A homely Halloween - ideas for half-term
As we near the close of our tweens’ first half-term of schooling with Covid-19, we all need to congratulate ourselves, our families and each other for managing our lives in these difficult times. Here in the UK, families throughout the country will be embarking on a half-term far from normality with a range of different restrictions.
Halloween too will be like no other with trick or treating off limits; so here at twixt we have put our collective, socially distant heads together to come up with some Halloween related activities that our tweens can do and who knows, if they go down well maybe they can become part of your family’s annual tradition.
1. Pumpkin Picking
Many farms around the country are still running their annual pick-a-pumpkin days throughout half-term complete with Covid-safety measures. It’s a great opportunity to get everyone outside for a few hours and enables them to select exactly the right pumpkin for whatever creative carving plan they have for when you get back home. Remember to check if you have to book ahead. Click here for a list of farms taking part throughout the UK.
2. Brownie Bats
We've trawled the internet for fun Halloween bakes and love this idea. Simply bake your favourite brownie recipe and then turn each square into bats with Oreo-halves for wings and ready-made iced eyes. If your tween is feeling even more adventurous, have a go at Pumpkin Brownies (yes, they are a thing and they even sound healthy) and if successful could be repeated in November for Thanksgiving. Try out this simple recipe.
3. Halloween Window Art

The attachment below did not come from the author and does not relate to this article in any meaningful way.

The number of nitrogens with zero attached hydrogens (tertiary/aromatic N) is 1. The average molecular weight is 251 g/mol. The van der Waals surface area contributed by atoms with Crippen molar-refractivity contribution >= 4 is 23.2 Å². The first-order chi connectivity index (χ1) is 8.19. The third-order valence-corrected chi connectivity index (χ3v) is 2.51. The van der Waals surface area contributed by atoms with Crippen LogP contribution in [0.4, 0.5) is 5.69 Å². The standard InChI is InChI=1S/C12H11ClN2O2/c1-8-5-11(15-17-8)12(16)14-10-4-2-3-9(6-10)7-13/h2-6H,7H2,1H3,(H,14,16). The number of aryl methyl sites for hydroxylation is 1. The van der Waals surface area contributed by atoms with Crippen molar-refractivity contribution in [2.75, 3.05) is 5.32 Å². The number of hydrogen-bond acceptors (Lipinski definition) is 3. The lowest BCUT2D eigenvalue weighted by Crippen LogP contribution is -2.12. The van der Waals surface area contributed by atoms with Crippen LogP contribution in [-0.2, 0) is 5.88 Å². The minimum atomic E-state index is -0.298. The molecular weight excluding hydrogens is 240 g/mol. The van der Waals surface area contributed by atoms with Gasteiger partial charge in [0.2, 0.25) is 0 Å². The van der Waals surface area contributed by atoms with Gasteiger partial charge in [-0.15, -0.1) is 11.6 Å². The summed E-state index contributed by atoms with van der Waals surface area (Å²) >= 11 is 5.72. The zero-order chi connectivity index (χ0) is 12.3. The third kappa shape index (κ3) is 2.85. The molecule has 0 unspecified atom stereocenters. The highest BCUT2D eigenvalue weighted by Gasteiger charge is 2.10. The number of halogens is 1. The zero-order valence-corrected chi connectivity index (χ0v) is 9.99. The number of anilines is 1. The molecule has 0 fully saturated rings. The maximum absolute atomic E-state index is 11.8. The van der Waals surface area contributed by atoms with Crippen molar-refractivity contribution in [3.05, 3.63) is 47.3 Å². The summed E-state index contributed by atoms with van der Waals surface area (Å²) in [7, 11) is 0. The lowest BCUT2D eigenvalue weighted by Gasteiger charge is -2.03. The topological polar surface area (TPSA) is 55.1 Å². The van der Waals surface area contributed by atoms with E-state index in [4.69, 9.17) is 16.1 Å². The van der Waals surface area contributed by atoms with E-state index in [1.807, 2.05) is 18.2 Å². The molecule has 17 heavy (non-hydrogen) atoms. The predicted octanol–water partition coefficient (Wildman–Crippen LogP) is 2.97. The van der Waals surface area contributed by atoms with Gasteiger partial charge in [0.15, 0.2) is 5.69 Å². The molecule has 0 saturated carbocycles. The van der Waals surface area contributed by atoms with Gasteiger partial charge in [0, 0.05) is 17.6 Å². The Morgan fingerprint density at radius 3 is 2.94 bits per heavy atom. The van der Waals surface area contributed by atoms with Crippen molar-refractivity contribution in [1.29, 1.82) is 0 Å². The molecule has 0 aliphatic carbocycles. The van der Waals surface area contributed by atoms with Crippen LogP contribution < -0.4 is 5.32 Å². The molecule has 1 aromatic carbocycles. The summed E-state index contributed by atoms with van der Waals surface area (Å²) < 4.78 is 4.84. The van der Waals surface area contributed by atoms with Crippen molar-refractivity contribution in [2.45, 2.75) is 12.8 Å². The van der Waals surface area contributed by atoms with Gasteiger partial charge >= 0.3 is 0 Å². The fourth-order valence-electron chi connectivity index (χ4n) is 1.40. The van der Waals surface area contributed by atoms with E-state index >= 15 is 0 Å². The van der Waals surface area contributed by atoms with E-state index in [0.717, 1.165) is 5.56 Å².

This works especially well if a few families from the same road, block or village all join in. Arm the kids with a big packet of orange tissue paper and plenty of black card and using the card to cut out silhouettes of Halloweenish things, and the tissue paper to cover it all, it will look really effective when it's dark and lit up from inside. If there are several of these on display near you, taking a walk around to see them all can be an alternative to actual trick or treating.
4. Spooky Mocktails
Set up a “bar” in the kitchen with a range of juices, food colouring and bits of fruit/olives etc. for garnish. You can then let your tweens create and mix their own mocktails with a spooky twist. Click here for inspiration.
5. Spa Afternoon
I tried this one afternoon during lockdown earlier in the year and both my daughter and son really enjoyed it. Get everyone to don fluffy dressing gowns and slippers and then organise a couple of “treatment rooms”. Maybe one in the bath with exotic smelling bubbles zenning out to a mindfulness track and one in a bedroom getting an essential oils massage while playing a spa music compilation on Spotify. Prepare small, healthy snacks such as fruit, cucumber, mini crackers and then perhaps paint each other’s nails. Not very Halloween so far I know, so follow up with a spooky film, or even better take it in turns to make up or read some ghost stories in the dark. Here are our top 5 spooky film and book suggestions:
The Addams Family (1991) (PG)
Spirited Away (PG)
The House with a Clock in Its Walls (12A)
The Graveyard Book by Neil Gaiman
The Headless Horseman Rides Tonight: More Poems to Trouble Your Sleep by Jack Prelutsky
The Night Gardener by Jonathan Auxier
Splendors and Glooms by Laura Amy Schlitz
The Travelling Bag and Other Ghostly Stories by Susan Hill (for older readers)
Clare Burlingham is a freelance writer and will be spending Halloween at home with her two children mainly eating Brownie Bats.